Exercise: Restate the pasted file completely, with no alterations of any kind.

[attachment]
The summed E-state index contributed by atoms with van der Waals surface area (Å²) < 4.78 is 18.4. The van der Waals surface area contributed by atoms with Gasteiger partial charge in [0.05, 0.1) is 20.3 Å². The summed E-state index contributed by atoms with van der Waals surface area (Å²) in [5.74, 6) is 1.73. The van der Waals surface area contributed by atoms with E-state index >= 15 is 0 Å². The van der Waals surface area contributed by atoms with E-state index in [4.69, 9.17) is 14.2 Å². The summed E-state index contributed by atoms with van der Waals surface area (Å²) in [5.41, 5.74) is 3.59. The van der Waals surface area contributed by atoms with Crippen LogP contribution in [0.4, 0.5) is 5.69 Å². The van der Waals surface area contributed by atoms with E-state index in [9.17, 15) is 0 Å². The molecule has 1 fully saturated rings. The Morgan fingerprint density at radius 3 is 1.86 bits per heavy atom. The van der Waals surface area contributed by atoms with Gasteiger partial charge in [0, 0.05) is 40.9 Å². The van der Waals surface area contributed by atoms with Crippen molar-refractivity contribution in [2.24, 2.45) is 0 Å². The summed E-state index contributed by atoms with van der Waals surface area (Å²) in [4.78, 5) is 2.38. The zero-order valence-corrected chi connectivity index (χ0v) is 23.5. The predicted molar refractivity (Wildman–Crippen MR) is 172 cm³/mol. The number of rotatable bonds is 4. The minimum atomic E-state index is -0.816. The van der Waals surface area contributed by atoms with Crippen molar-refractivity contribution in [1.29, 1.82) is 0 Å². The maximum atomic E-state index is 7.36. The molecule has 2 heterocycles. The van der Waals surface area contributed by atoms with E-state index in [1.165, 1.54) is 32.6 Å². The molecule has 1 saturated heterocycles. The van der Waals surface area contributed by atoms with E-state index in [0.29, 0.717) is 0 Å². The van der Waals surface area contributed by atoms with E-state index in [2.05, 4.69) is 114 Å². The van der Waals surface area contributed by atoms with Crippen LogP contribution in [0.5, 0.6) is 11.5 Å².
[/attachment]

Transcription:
The summed E-state index contributed by atoms with van der Waals surface area (Å²) < 4.78 is 18.4. The van der Waals surface area contributed by atoms with Gasteiger partial charge in [0.05, 0.1) is 20.3 Å². The summed E-state index contributed by atoms with van der Waals surface area (Å²) in [5.74, 6) is 1.73. The van der Waals surface area contributed by atoms with E-state index >= 15 is 0 Å². The van der Waals surface area contributed by atoms with E-state index in [4.69, 9.17) is 14.2 Å². The summed E-state index contributed by atoms with van der Waals surface area (Å²) in [5.41, 5.74) is 3.59. The van der Waals surface area contributed by atoms with Crippen LogP contribution in [0.4, 0.5) is 5.69 Å². The van der Waals surface area contributed by atoms with E-state index in [9.17, 15) is 0 Å². The molecule has 1 fully saturated rings. The Morgan fingerprint density at radius 3 is 1.86 bits per heavy atom. The van der Waals surface area contributed by atoms with Gasteiger partial charge in [0, 0.05) is 40.9 Å². The van der Waals surface area contributed by atoms with Crippen molar-refractivity contribution in [2.24, 2.45) is 0 Å². The summed E-state index contributed by atoms with van der Waals surface area (Å²) in [4.78, 5) is 2.38. The zero-order valence-corrected chi connectivity index (χ0v) is 23.5. The predicted molar refractivity (Wildman–Crippen MR) is 172 cm³/mol. The number of rotatable bonds is 4. The minimum atomic E-state index is -0.816. The van der Waals surface area contributed by atoms with Crippen molar-refractivity contribution in [1.29, 1.82) is 0 Å². The maximum atomic E-state index is 7.36. The molecule has 2 heterocycles. The van der Waals surface area contributed by atoms with E-state index in [1.165, 1.54) is 32.6 Å². The molecule has 1 saturated heterocycles. The van der Waals surface area contributed by atoms with E-state index in [0.29, 0.717) is 0 Å². The van der Waals surface area contributed by atoms with E-state index in [2.05, 4.69) is 114 Å². The van der Waals surface area contributed by atoms with Crippen LogP contribution in [0.5, 0.6) is 11.5 Å².